Rich Rodriguez Named Head Football Coach
From JSU Sports Information
In looking for a head coach that will lead the Jacksonville State football program to Football's Bowl Subdivision, the Gamecocks found an experienced winner from the game's highest level in Rich Rodriguez.
Athletics Director Greg Seitz formally introduced Rodriguez as the program's 28th head coach on Nov. 30 at a press conference in JSU Stadium attended by hundreds of reporters, fans and university leaders.
Rodriguez has a 163-119-2 overall record as a head coach and has been named conference coach of the year five times in three different leagues. He begins his JSU career ranked 16th among all active Division I head coaches in career wins and eighth among active FCS coaches.
The author of one of college football's most prolific offensive schemes, Rodriguez brings over 30 years of collegiate coaching experience and 24 as a head coach to Jacksonville State as it transitions out of FCS in 2022 before joining Conference USA for the 2023 season.
Jacksonville State is Rodriguez's fourth FBS head coaching job after stints at West Virginia (2001-07), Michigan (2001-07) and Arizona (2012-17). He led WVU to three 10-win seasons and was named the Pac-12 Coach of the Year in 2014 after leading the Wildcats to their first 10-win season in over 15 years.
His most previous stop was as the associate head coach, offensive coordinator and quarterbacks Coach at the University of Louisiana Monroe, where Rodriguez was new head coach Terry Bowden's choice to lead the Warhawks' offense in rebuilding after ULM suffered a winless campaign in 2020. The Warhawks improved in every offensive category in 2021. He was the offensive coordinator at Ole Miss in 2019.
In his six seasons at Arizona, Rodriguez led the Wildcats to a 43-35 record and to five bowl games. They won the 2014 Pac-12 South Division title and advanced to the Fiesta Bowl, finishing the season with a 10-4 record, one of just three 10-win seasons in the program's history. He was named the Pac-12 Coach of the Year at season's end.
His first four seasons at Arizona saw 33 wins by the Wildcats, the most in school history over a four-year period. The Wildcats also defeated a Top-10 team and advanced to a bowl game in each of those four seasons, the only time either of those feats have happened in school history, as well.
Rodriguez helped establish the Wildcats as one of the most explosive offensive programs in the Pac-12. During his tenure, Arizona tied or set more than 100 offensive school records and all-time leaders were set for career rushing and all-purpose yardage.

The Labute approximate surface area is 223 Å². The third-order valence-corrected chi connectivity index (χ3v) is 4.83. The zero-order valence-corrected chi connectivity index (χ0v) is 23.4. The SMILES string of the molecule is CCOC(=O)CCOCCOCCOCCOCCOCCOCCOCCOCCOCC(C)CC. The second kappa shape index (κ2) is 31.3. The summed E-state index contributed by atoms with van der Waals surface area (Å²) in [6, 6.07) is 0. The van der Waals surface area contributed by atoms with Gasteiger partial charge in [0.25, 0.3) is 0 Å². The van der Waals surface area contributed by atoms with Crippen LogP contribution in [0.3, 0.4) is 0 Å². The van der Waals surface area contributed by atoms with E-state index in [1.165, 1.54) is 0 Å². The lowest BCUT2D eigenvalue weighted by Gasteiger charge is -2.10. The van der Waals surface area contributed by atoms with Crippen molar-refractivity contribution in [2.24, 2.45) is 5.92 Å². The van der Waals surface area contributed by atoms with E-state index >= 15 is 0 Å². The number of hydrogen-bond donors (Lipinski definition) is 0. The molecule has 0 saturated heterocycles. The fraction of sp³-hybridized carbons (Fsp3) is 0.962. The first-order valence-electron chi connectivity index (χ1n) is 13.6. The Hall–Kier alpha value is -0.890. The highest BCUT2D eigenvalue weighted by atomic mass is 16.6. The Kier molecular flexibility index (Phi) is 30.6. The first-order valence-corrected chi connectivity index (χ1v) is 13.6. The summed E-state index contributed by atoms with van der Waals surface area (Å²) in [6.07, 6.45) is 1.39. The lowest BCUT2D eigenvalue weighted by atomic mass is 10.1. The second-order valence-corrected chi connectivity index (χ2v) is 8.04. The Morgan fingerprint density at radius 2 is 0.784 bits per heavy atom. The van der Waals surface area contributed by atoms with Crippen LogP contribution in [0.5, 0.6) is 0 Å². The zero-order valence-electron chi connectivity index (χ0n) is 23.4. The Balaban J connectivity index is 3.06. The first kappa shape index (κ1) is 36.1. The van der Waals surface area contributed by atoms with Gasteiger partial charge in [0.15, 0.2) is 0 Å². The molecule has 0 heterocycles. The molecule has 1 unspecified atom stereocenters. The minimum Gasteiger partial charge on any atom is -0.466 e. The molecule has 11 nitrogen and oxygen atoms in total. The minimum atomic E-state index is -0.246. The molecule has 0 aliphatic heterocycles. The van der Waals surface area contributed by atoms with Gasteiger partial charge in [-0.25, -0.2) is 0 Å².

Before going to Arizona, Rodriguez spent three seasons at Michigan, where he tutored a young quarterback in Denard Robinson. As a sophomore in 2010, Robinson set the single-season Division I FBS record for rushing yards by a quarterback and became the first player in NCAA history to both pass and rush for 1,500 yards on his way to earning first-team All-America honors.
Rodriguez was 60-26 in seven seasons at West Virginia, where he won the Big East Conference championship four times (2003, 2004, 2005 and 2007) and was named the Big East's Coach of the Year in 2003 and 2005. The Mountaineers made two appearances in the Bowl Championship Series - the 2005 Sugar Bowl with a victory over Georgia for an 11-1 record and a victory over Oklahoma in the 2007 Fiesta Bowl to finish 10-2 shortly after Rodriguez had left for Michigan.
Before accepting the position at West Virginia, Rodriguez was Tommy Bowden's offensive coordinator and associate head coach at Clemson in 1999 and 2000, when the Tigers recorded a 15-9 record over two seasons. He went to Clemson from Tulane, where he was Bowden's offensive coordinator and quarterbacks coach in 1997 and 1998. He led the Green Wave to a 19-4 mark, including an undefeated 12-0 season, Conference USA Championship and Liberty Bowl victory in 1998.
Bowden hired Rodriguez at Tulane after a seven-year stint as the head coach at NAIA Glenville State in Glenville, West Virginia. His Glenville State teams won or shared four consecutive West Virginia Intercollegiate Athletic Conference titles and he was named WVIAC Coach of the Year in 1993 and 1994, as well as the NAIA Coach of the Year after leading his team to a national runner-up finish.
His head coaching career started earlier than most in 1998, when Salem College made the 24-year-old Rodriguez the youngest head coach in college football after he'd served the previous two seasons as an assistant at the school.
A 1986 graduate of West Virginia and native of Grant Town, West Virginia, Rodriguez started at defensive back as a walk-on in 1981 and became a three-year letterwinner as a defensive back for the Mountaineers from 1982-84.
Rodriguez and his wife Rita have two children, Raquel and Rhett.